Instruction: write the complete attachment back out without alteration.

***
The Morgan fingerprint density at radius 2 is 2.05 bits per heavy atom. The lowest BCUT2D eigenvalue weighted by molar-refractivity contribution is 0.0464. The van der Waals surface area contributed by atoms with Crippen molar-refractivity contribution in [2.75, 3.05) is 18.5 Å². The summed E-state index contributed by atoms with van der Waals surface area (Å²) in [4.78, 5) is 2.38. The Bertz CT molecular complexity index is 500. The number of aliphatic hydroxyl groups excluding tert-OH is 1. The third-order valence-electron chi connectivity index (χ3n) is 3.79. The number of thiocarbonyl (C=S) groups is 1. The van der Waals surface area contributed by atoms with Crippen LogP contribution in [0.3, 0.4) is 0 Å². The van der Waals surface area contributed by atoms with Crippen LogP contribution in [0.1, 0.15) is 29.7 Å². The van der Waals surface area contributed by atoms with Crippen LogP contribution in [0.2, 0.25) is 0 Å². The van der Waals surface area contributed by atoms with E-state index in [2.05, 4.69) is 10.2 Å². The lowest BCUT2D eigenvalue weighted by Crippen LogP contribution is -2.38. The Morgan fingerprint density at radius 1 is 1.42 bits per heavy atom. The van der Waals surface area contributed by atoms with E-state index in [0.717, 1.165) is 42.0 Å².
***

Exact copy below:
The Morgan fingerprint density at radius 2 is 2.05 bits per heavy atom. The lowest BCUT2D eigenvalue weighted by molar-refractivity contribution is 0.0464. The van der Waals surface area contributed by atoms with Crippen molar-refractivity contribution in [2.75, 3.05) is 18.5 Å². The summed E-state index contributed by atoms with van der Waals surface area (Å²) in [4.78, 5) is 2.38. The Bertz CT molecular complexity index is 500. The number of aliphatic hydroxyl groups excluding tert-OH is 1. The third-order valence-electron chi connectivity index (χ3n) is 3.79. The number of thiocarbonyl (C=S) groups is 1. The van der Waals surface area contributed by atoms with Crippen LogP contribution in [0.3, 0.4) is 0 Å². The van der Waals surface area contributed by atoms with Crippen LogP contribution in [0.1, 0.15) is 29.7 Å². The van der Waals surface area contributed by atoms with Crippen LogP contribution in [0.2, 0.25) is 0 Å². The van der Waals surface area contributed by atoms with E-state index in [2.05, 4.69) is 10.2 Å². The lowest BCUT2D eigenvalue weighted by Crippen LogP contribution is -2.38. The Morgan fingerprint density at radius 1 is 1.42 bits per heavy atom. The van der Waals surface area contributed by atoms with E-state index in [0.717, 1.165) is 42.0 Å².